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Michigan PFAS Drinking Water Proposal Struck Down
Wednesday, August 23, 2023

On several occasions, we wrote regarding a Michigan state court ruling that struck down Michigan’s PFAS regulations related to drinking water enforceable limits, with the ensuing appeal in December 2022 by the state. We last updated that at recent oral arguments on the issue, the state’s Appeals Court did not seem persuaded by the state’s arguments and request for the Court to overturn the lower court decision striking down the state agency’s PFAS drinking water limits. On August 22, 2023, the Court ruled that the state’s PFAS drinking water regulations were invalid, as regulators did not properly determine compliance costs from groundwater cleanup that would be automatically triggered by the proposed drinking water rules.

The significance of the Michigan PFAS challenge is that the arguments and court rulings provide clues as to similar arguments that we predict will be advanced when certain companies challenge federal drinking water standards and the CERCLA PFAS designation in courts.

Michigan PFAS Challenge

Last year, Michigan enacted PFAS drinking water standards for seven types of PFAS – PFOA (8ppt), PFOS (16ppt), PFNA (6ppt), PFHxA (400,000ppt), PFHxS (51ppt), PFBS (420 ppt) and the Gen-X chemical HFPO-DA (370 ppt). 3M challenged the regulations in court on three grounds: (1) Michigan had not shown that the standards were necessary, (2) the standards were enacted in a manner such that they were arbitrary and capricious and (3) there were deficiencies in the state’s regulatory-impact statement (a required part of the regulatory process).  The lower court dismissed the first two arguments; however, it found in favor of 3M on the third ground. In short, the Court found that Michigan had not properly considered the cost impacts of the standards to companies and so the impact statement that was written was faulty.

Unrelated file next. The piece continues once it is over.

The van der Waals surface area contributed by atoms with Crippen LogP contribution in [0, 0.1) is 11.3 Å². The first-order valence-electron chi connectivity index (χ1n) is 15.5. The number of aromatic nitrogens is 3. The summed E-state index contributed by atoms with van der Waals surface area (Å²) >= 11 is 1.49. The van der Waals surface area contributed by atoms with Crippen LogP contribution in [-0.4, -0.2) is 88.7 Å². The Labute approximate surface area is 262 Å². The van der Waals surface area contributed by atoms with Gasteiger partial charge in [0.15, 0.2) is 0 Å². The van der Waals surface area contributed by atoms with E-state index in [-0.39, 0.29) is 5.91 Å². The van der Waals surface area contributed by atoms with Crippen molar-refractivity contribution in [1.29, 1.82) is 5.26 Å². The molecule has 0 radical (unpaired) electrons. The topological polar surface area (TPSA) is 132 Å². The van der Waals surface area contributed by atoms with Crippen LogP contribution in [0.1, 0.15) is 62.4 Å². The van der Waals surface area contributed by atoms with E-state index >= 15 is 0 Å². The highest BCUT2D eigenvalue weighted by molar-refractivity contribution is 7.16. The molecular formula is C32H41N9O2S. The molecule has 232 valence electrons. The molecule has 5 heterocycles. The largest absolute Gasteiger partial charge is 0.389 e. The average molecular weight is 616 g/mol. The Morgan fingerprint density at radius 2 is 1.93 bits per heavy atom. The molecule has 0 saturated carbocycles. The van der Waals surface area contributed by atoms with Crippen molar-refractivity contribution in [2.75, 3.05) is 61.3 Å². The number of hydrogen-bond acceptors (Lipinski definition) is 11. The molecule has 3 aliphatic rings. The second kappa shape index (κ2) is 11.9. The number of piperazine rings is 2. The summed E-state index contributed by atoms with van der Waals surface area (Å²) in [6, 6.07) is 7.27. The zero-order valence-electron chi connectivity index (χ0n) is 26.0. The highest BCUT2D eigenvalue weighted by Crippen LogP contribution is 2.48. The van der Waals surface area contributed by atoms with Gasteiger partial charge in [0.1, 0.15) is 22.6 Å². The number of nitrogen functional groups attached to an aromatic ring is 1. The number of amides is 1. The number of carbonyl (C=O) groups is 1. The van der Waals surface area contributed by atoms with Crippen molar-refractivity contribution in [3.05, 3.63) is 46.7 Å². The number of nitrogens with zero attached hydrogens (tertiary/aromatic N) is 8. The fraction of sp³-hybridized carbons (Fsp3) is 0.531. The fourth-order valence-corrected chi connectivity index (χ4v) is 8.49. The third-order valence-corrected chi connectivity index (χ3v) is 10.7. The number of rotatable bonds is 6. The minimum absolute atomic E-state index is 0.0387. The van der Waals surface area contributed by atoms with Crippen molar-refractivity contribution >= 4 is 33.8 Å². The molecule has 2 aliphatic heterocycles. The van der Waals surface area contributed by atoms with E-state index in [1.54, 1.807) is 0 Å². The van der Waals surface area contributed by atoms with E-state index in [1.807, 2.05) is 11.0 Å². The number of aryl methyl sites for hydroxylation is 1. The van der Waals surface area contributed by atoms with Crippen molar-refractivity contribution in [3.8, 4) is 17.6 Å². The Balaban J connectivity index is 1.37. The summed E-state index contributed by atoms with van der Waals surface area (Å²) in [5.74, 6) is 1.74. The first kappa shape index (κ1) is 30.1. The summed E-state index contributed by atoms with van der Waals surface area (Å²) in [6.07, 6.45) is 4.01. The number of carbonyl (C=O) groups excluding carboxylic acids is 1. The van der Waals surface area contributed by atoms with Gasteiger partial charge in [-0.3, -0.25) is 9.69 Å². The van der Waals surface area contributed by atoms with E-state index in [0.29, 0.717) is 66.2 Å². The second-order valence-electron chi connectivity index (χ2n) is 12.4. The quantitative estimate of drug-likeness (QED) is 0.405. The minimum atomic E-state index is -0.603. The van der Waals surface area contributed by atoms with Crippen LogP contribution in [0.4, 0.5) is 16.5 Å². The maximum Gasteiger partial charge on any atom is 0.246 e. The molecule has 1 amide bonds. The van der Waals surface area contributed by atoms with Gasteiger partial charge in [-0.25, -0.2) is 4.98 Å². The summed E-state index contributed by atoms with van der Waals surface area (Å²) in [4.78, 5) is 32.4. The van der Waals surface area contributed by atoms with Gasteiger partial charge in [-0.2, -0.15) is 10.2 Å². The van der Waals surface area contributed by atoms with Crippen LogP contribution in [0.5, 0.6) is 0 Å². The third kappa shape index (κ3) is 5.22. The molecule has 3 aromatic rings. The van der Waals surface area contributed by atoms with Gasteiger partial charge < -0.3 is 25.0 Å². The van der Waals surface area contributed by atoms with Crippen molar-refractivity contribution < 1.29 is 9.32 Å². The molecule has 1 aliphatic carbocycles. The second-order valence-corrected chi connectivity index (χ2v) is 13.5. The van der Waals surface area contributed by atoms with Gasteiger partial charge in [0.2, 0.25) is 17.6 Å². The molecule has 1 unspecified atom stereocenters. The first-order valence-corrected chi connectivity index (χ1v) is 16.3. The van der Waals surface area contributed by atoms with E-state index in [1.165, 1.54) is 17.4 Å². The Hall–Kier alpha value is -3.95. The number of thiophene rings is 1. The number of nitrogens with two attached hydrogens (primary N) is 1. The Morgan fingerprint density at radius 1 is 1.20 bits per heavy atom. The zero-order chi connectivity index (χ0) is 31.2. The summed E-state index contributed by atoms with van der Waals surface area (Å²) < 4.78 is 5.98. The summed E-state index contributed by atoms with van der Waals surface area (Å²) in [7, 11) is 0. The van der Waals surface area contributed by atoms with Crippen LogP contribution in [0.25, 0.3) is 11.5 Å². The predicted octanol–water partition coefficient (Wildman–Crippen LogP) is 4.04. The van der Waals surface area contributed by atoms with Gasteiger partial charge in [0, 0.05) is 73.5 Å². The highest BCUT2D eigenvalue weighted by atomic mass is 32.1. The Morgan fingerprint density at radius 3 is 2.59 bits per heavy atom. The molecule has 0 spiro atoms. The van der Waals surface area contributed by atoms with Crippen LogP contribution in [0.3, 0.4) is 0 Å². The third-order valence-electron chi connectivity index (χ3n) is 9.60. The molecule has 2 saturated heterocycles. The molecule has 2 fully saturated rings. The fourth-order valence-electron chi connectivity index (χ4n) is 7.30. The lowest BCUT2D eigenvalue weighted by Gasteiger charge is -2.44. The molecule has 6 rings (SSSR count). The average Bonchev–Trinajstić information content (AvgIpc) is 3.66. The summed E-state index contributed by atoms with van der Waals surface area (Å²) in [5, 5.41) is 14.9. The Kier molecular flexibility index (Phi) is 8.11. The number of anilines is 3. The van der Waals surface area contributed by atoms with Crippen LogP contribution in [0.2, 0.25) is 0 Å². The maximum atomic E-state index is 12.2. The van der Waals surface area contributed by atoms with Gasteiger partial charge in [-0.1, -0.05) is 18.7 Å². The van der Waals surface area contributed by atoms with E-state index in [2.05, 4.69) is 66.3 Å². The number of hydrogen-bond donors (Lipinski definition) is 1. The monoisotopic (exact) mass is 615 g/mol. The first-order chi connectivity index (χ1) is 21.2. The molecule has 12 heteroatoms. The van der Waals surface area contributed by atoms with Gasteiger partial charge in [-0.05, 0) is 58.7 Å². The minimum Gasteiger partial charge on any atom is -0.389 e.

Michigan filed legal briefing with the Michigan Court of Appeals at the end of February 2023. In relevant part, the state argued that the regulatory impact statements that it submitted with the PFAS drinking water regulations already have all required information in them and that “unsupportable cost estimates” such as the ones it feels 3M is asking for are not required. In addition, the state argues that the lower court improperly inserted itself into the rulemaking process and improperly overrode the substantial administrative process that the state undertook in drafting the drinking water standards. The state’s Reply brief added that Michigan had the authority to enact drinking water standards related to PFAS and that its actions in doing so were reasonable, such that the Court should give deference to the state’s regulations.

In its August 22, 2023 ruling, the Court, in a 2-1 decision, found that while the state did consider costs to businesses to comply with the proposed drinking water standards, the state failed to account for the costs to businesses for complying with groundwater remediation requirements that would be automatically triggered if the drinking water standards were finalized. As a result, the majority held, the state failed to follow proper administrative requirements in assessing costs from the proposed rule. The dissenting Judge felt that Michigan law did not require the state to consider the groundwater remediation costs that would be triggered by the implementation of drinking water standards.

Impact On PFAS Developments

The Michigan court ruling certainly demonstrates to companies contemplating whether to legally challenge the EPA’s upcoming PFAS drinking water MCLs or the proposed CERCLA designation of PFOA and PFOS that there are courts willing to scrutinize the undertaken legislative process to ensure that all necessary procedures were followed. This will be especially important as we have previously predicted that the drinking water standards are likely to be challenged on grounds similar to the Michigan lawsuit (as well as others) and the CERCLA designation is likely to be heavily opposed in court proceedings due to the EPA not conducting a rigorous RIA process.

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